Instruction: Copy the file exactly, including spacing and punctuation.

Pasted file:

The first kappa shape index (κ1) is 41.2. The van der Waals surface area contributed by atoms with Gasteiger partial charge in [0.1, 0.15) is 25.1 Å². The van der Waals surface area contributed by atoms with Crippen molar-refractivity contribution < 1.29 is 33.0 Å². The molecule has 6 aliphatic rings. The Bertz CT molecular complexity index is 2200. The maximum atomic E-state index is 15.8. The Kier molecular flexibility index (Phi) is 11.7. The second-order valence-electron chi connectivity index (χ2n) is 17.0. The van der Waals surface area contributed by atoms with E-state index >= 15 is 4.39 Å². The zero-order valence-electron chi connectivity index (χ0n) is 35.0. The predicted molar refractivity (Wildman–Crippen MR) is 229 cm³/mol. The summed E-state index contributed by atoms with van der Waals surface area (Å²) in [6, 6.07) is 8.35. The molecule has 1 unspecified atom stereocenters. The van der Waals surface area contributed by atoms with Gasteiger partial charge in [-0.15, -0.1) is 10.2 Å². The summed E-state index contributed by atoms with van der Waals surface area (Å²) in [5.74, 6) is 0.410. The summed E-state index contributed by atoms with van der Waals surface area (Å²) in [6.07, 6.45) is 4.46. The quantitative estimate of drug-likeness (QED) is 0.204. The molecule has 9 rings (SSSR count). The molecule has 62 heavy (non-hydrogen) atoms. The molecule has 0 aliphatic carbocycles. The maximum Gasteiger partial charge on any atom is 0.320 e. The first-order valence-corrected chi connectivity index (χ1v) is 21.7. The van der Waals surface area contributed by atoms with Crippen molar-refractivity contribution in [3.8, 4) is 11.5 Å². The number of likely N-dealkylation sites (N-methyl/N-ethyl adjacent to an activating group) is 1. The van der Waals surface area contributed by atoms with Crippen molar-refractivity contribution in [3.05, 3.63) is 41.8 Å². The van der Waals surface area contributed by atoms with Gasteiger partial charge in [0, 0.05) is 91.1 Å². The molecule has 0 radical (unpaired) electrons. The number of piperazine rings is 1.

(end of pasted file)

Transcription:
The first kappa shape index (κ1) is 41.2. The van der Waals surface area contributed by atoms with Gasteiger partial charge in [0.1, 0.15) is 25.1 Å². The van der Waals surface area contributed by atoms with Crippen molar-refractivity contribution < 1.29 is 33.0 Å². The molecule has 6 aliphatic rings. The Bertz CT molecular complexity index is 2200. The maximum atomic E-state index is 15.8. The Kier molecular flexibility index (Phi) is 11.7. The second-order valence-electron chi connectivity index (χ2n) is 17.0. The van der Waals surface area contributed by atoms with E-state index >= 15 is 4.39 Å². The zero-order valence-electron chi connectivity index (χ0n) is 35.0. The predicted molar refractivity (Wildman–Crippen MR) is 229 cm³/mol. The summed E-state index contributed by atoms with van der Waals surface area (Å²) in [6, 6.07) is 8.35. The molecule has 1 unspecified atom stereocenters. The van der Waals surface area contributed by atoms with Gasteiger partial charge in [-0.15, -0.1) is 10.2 Å². The summed E-state index contributed by atoms with van der Waals surface area (Å²) in [5.74, 6) is 0.410. The summed E-state index contributed by atoms with van der Waals surface area (Å²) in [6.07, 6.45) is 4.46. The quantitative estimate of drug-likeness (QED) is 0.204. The molecule has 9 rings (SSSR count). The molecule has 62 heavy (non-hydrogen) atoms. The molecule has 0 aliphatic carbocycles. The maximum Gasteiger partial charge on any atom is 0.320 e. The first-order valence-corrected chi connectivity index (χ1v) is 21.7. The van der Waals surface area contributed by atoms with Crippen molar-refractivity contribution in [3.8, 4) is 11.5 Å². The number of likely N-dealkylation sites (N-methyl/N-ethyl adjacent to an activating group) is 1. The van der Waals surface area contributed by atoms with Crippen molar-refractivity contribution in [3.05, 3.63) is 41.8 Å². The van der Waals surface area contributed by atoms with Gasteiger partial charge in [0, 0.05) is 91.1 Å². The molecule has 0 radical (unpaired) electrons. The number of piperazine rings is 1.